Newsroom/Online learning tips/ How to prepare for careers in astronomy: The degrees and experience you’ll need

How to prepare for careers in astronomy: The degrees and experience you’ll need

July 19, 2022 · 3 min read · By ASU Online
Got questions about how to become an astronomer? Learn about educational paths and degree programs that’ll prepare you for careers in astronomy.
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Earn a degree in astronomy or a related field

The first major step toward a career in the astronomical sciences is earning a Bachelor of Science degree. A Bachelor of Arts degree may allow you to teach science at the high school level, but any other career will most likely require a BS with a specialized major. Naturally, a Bachelor of Science in astronomy is the most applicable degree, but physics and math majors are also well situated to pursue jobs and graduate degrees related to astronomy.

Each college will have its own set of specific course requirements, but you should be prepared to take at least introductory courses in all the core sciences as well as statistics and perhaps computer science. Coding is a valuable skill for anyone with an eye on astronomy, as just about every major software platform for the physical sciences has a text- and code-based interface for maximum versatility and power.

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Learn more about ASU Online's Bachelor of Science in astronomical and planetary sciences, the first astronomy degree to be offered completely online.

Gain astronomy experience

Employers in the private sector and academia want to see that applicants have the skills needed to hit the ground running. In addition to a bachelor's degree in astronomy or physics, applicants generally need some sort of outside experience to supplement their education. This can include anything from helping edit a relevant scholarly journal, to running an astronomy blog, to volunteering at a local planetarium. Gaining applicable experience will help you put your classroom learning into action and get a feel for different aspects of the field.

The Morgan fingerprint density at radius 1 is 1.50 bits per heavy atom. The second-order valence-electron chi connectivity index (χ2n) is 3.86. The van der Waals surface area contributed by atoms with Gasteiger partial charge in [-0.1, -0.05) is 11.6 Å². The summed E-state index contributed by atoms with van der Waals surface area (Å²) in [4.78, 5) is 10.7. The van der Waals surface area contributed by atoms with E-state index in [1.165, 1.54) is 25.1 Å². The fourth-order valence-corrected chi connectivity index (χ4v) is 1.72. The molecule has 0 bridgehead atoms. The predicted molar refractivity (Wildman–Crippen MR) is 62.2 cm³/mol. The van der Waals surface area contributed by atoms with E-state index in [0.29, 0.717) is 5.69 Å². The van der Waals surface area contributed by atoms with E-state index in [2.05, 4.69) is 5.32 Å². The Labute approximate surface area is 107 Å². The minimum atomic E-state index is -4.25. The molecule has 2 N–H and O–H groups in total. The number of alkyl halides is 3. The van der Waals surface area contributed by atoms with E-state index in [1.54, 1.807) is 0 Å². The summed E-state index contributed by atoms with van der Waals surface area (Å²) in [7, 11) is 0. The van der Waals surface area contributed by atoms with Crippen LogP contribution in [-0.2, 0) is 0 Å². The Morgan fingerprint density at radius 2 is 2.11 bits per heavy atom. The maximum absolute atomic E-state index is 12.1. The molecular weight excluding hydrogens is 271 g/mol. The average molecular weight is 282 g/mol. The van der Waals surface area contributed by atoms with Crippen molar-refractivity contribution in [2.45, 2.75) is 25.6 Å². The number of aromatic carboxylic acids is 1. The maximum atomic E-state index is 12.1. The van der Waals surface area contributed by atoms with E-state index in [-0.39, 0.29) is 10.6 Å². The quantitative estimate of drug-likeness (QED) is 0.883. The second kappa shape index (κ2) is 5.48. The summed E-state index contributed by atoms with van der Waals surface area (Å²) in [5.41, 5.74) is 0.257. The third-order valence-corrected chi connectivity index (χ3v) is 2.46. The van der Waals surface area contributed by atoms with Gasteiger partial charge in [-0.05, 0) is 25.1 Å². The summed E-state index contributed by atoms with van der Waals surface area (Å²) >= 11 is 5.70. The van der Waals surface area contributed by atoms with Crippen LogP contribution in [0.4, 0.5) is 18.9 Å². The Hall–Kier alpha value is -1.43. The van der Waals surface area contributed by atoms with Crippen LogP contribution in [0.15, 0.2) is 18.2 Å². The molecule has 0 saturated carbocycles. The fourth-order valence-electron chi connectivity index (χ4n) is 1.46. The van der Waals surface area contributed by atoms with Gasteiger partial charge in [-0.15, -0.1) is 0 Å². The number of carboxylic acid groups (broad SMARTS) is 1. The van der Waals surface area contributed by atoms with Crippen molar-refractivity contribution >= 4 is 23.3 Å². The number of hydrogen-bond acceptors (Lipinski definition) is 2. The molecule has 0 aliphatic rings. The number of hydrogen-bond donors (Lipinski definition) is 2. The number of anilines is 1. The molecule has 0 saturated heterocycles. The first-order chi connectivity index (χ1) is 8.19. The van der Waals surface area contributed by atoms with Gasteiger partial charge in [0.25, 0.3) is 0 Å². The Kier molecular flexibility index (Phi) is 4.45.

Co-op and other employment opportunities at school can make a big difference when applying for jobs. Math majors who have worked or volunteered in their school's astronomy lab might seem more dedicated than astronomy majors with no extracurriculars. Related areas of experience can also help. The astronomy major who worked three years at a climate-related nonprofit would do well to apply for careers in orbital climate science.

 

Graduate school can unlock the highest-level positions

High-level opportunities in astronomy and related industries require a master's degree, or even a Ph.D. Each of these steps focus on an increasingly specific aspect of the field and can unlock the ability to apply for more technical and senior job roles. Earning a graduate degree also allows budding astronomers to take the generalist education of a bachelor's degree and further it by pursuing the subfield that interests them most.

At the highest level positions, most employers will seek a candidate with the precise background they desire. An astronomer who has earned a Ph.D. with a focus in exoplanets is unlikely to get a job sifting through data about black holes, for instance. Until this level of specialization, however, student astronomers have a wide variety of jobs to consider.

 

Earn your astronomy degree online

Advancements in technology continue to expand opportunities in astronomy, and the study of space (and the study of Earth from space) has never been more diverse. Whether you want to help SpaceX put mini satellites into orbit, work with NASA to map the specifics of climate change, or help physicists probe the deepest secrets of the universe, a career in astronomy can be an exciting, rewarding and profitable choice.

Earning a Bachelor of Science in astronomical and planetary sciences from ASU Online can start you on your way.

The first-year checklist for online college students

Heading into your first year of online courses? Take a look at our checklist for first-year online college students for top tips on how to prepare.

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